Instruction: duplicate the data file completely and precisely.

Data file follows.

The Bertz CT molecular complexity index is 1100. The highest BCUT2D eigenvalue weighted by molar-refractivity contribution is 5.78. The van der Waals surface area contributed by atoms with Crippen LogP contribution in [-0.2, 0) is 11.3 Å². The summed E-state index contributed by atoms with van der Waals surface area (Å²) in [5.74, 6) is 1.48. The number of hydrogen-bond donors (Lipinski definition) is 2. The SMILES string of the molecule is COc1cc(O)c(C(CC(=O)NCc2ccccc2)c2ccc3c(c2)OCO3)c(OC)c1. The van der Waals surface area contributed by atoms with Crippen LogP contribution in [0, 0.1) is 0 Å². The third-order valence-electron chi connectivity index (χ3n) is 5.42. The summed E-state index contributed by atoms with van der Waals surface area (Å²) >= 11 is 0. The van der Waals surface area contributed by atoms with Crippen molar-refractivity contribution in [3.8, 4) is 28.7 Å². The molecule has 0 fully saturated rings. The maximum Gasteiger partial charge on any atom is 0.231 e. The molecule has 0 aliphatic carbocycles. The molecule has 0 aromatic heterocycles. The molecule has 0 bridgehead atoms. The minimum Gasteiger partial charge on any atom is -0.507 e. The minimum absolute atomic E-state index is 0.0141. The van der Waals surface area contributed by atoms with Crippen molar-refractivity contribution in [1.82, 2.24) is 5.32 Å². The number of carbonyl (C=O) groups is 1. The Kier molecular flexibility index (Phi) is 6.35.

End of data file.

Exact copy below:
The Bertz CT molecular complexity index is 1100. The highest BCUT2D eigenvalue weighted by molar-refractivity contribution is 5.78. The van der Waals surface area contributed by atoms with Crippen LogP contribution in [-0.2, 0) is 11.3 Å². The summed E-state index contributed by atoms with van der Waals surface area (Å²) in [5.74, 6) is 1.48. The number of hydrogen-bond donors (Lipinski definition) is 2. The SMILES string of the molecule is COc1cc(O)c(C(CC(=O)NCc2ccccc2)c2ccc3c(c2)OCO3)c(OC)c1. The van der Waals surface area contributed by atoms with Crippen LogP contribution in [0, 0.1) is 0 Å². The third-order valence-electron chi connectivity index (χ3n) is 5.42. The summed E-state index contributed by atoms with van der Waals surface area (Å²) >= 11 is 0. The van der Waals surface area contributed by atoms with Crippen molar-refractivity contribution in [3.8, 4) is 28.7 Å². The molecule has 0 fully saturated rings. The maximum Gasteiger partial charge on any atom is 0.231 e. The molecule has 0 aliphatic carbocycles. The molecule has 0 aromatic heterocycles. The molecule has 0 bridgehead atoms. The minimum Gasteiger partial charge on any atom is -0.507 e. The minimum absolute atomic E-state index is 0.0141. The van der Waals surface area contributed by atoms with Crippen molar-refractivity contribution in [1.82, 2.24) is 5.32 Å². The number of carbonyl (C=O) groups is 1. The Kier molecular flexibility index (Phi) is 6.35.